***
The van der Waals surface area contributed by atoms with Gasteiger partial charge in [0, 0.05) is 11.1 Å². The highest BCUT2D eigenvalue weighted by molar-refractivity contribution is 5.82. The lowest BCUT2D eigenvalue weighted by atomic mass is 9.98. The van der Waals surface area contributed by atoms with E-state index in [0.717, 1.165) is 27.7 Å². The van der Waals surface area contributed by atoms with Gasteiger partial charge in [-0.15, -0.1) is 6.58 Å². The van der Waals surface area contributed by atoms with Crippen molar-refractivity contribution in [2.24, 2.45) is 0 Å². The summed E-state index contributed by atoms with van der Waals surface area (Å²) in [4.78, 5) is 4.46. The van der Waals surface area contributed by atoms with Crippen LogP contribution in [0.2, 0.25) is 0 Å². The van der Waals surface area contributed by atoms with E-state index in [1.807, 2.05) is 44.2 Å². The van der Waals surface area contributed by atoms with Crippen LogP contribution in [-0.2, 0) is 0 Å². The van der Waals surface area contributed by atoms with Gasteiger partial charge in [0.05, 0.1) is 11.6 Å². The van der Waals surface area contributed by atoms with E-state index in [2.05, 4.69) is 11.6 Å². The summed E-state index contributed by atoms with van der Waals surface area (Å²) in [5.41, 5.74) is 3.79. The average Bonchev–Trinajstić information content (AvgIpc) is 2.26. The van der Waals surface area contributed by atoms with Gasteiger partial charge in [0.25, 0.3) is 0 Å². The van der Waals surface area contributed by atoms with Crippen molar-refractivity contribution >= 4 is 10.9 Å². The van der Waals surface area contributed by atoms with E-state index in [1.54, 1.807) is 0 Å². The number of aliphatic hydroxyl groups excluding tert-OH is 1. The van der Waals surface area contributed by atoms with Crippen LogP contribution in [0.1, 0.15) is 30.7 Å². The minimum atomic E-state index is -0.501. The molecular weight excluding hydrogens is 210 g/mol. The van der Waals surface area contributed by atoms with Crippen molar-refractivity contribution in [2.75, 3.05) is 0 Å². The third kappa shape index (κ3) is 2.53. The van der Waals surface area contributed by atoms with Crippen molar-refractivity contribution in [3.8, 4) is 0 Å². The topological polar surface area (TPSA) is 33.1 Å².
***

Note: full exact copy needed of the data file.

The van der Waals surface area contributed by atoms with Gasteiger partial charge in [0, 0.05) is 11.1 Å². The highest BCUT2D eigenvalue weighted by molar-refractivity contribution is 5.82. The lowest BCUT2D eigenvalue weighted by atomic mass is 9.98. The van der Waals surface area contributed by atoms with E-state index in [0.717, 1.165) is 27.7 Å². The van der Waals surface area contributed by atoms with Gasteiger partial charge in [-0.15, -0.1) is 6.58 Å². The van der Waals surface area contributed by atoms with Crippen molar-refractivity contribution in [2.24, 2.45) is 0 Å². The summed E-state index contributed by atoms with van der Waals surface area (Å²) in [4.78, 5) is 4.46. The van der Waals surface area contributed by atoms with Crippen LogP contribution in [0.2, 0.25) is 0 Å². The van der Waals surface area contributed by atoms with E-state index in [1.807, 2.05) is 44.2 Å². The van der Waals surface area contributed by atoms with Crippen LogP contribution in [-0.2, 0) is 0 Å². The van der Waals surface area contributed by atoms with Gasteiger partial charge in [0.05, 0.1) is 11.6 Å². The van der Waals surface area contributed by atoms with E-state index in [2.05, 4.69) is 11.6 Å². The summed E-state index contributed by atoms with van der Waals surface area (Å²) in [5.41, 5.74) is 3.79. The average Bonchev–Trinajstić information content (AvgIpc) is 2.26. The van der Waals surface area contributed by atoms with Gasteiger partial charge in [0.25, 0.3) is 0 Å². The van der Waals surface area contributed by atoms with Crippen molar-refractivity contribution >= 4 is 10.9 Å². The van der Waals surface area contributed by atoms with E-state index in [1.54, 1.807) is 0 Å². The number of aliphatic hydroxyl groups excluding tert-OH is 1. The van der Waals surface area contributed by atoms with Crippen LogP contribution in [0.1, 0.15) is 30.7 Å². The minimum atomic E-state index is -0.501. The molecular weight excluding hydrogens is 210 g/mol. The van der Waals surface area contributed by atoms with Crippen molar-refractivity contribution in [2.75, 3.05) is 0 Å². The third kappa shape index (κ3) is 2.53. The van der Waals surface area contributed by atoms with Crippen molar-refractivity contribution in [3.8, 4) is 0 Å². The topological polar surface area (TPSA) is 33.1 Å².